At over 100 acres Judy woods is one of Yorkshire’s largest ancient beech woodlands.
The name Norwood Green, or Northwood Green, as the village was still called by some in the 19th century, points to an origin as a clearing within woodland. From soil evidence which is composed of leafmould, it is likely that there has been woodland covering this area since the last ice age. You only have to look at images of the Oxheys area on Google to see the way land has been cleared between Fall Woods at Shelf and Judy Woods on the Bradford/Calderdale border.
The woods we now call Judy Woods were part of the Rookes family’s Royds Hall Estate. The constituent woods Doctor Wood, Low Wood, Old Hanna Wood, Royds Hall Great Wood, Jagger Park together with other smaller woods are named in documents going back to the 1500’s and beyond.
They were spring woods, bringing in money for the estate using the coppicing with standards system where the woodland was coppiced on a regular basis, a compartment at a time. The sticks cut from the coppice stools were used for tool handles, hurdles or the production of charcoal. Standards were individual trees allowed to mature and when felled they could be used for planks, furniture or house building.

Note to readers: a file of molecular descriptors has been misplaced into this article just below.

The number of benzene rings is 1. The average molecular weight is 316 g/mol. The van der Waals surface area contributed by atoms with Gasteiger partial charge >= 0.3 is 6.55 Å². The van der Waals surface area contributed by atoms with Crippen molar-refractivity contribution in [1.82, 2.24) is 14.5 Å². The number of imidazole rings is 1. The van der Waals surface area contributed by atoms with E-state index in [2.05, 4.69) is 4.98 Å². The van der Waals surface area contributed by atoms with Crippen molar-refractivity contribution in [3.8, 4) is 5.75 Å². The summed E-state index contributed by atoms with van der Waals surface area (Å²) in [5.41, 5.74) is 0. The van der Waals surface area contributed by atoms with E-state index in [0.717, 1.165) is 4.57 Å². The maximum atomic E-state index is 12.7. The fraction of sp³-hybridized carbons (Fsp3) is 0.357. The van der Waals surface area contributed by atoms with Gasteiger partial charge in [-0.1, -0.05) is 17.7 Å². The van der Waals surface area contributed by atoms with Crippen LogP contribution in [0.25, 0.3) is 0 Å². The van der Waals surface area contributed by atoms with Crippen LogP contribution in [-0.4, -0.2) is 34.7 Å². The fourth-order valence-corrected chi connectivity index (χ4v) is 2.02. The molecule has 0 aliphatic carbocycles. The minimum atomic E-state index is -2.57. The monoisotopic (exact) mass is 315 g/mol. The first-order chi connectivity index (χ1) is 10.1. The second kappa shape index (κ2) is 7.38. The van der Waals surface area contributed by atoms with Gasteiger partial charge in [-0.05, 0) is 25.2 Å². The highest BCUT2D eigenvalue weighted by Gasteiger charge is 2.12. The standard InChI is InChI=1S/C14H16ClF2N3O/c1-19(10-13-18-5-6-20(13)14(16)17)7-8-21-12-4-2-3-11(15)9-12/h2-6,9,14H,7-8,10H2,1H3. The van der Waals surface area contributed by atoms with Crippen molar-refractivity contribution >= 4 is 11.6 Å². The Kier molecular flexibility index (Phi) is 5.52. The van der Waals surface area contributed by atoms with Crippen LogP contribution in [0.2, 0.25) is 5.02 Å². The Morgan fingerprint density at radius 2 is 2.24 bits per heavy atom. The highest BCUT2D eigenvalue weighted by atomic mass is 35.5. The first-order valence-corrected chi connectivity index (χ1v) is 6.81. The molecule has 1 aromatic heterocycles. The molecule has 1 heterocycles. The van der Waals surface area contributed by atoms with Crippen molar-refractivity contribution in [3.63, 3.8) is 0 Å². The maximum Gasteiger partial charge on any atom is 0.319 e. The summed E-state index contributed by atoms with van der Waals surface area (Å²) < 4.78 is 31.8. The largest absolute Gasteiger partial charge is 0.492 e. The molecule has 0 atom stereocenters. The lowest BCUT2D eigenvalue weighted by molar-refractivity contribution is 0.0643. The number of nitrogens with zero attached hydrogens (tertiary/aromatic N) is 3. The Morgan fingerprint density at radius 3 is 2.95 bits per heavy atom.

In the mid to late 1700’s Edward (Rookes) Leedes of Royds Hall rented out deep coal mines, whose remains can still be seen in Low Wood. In 1790 partners Hird, Jarrett, Dawson and Hardy bought the estate, including the woods, from the assignees of Edward Leedes when they were setting up the Low Moor Company iron foundry. Parts of the woods were extensively mined for both coal and ironstone. Around 180 years ago the mixed woodland was replaced by plantations of beech and some oak and sycamore which we see today.
The North family started a market garden near the bridge in the early 1800’s and mid century the public gardens and refreshments provided by Judy North, after whom the woods are now named, became a popular place with locals. In Victorian times the lanes leading through the woods were used by walkers and descriptions appear in books of the time, most notably Johnnie Grays “Pleasant walks around Bradford – where to spend a half holiday”
When the Low Moor Company was taken over in the 1920’s Bradford Corporation bought land in the area, including the woods, which were then opened to the public for the first time and remain a much visited spot. They are the third largest woodlands in the Bradford Metropolitan District covering 138 acres.
In 2002 The Friends of Judy Woods were formed and each year they have a varied walks programme. Their Practical Tasks Group meets each Wednesday morning to tackle litter clearing, path and dry stone wall maintenance among other things
Images courtesy of Friends of Judy Woods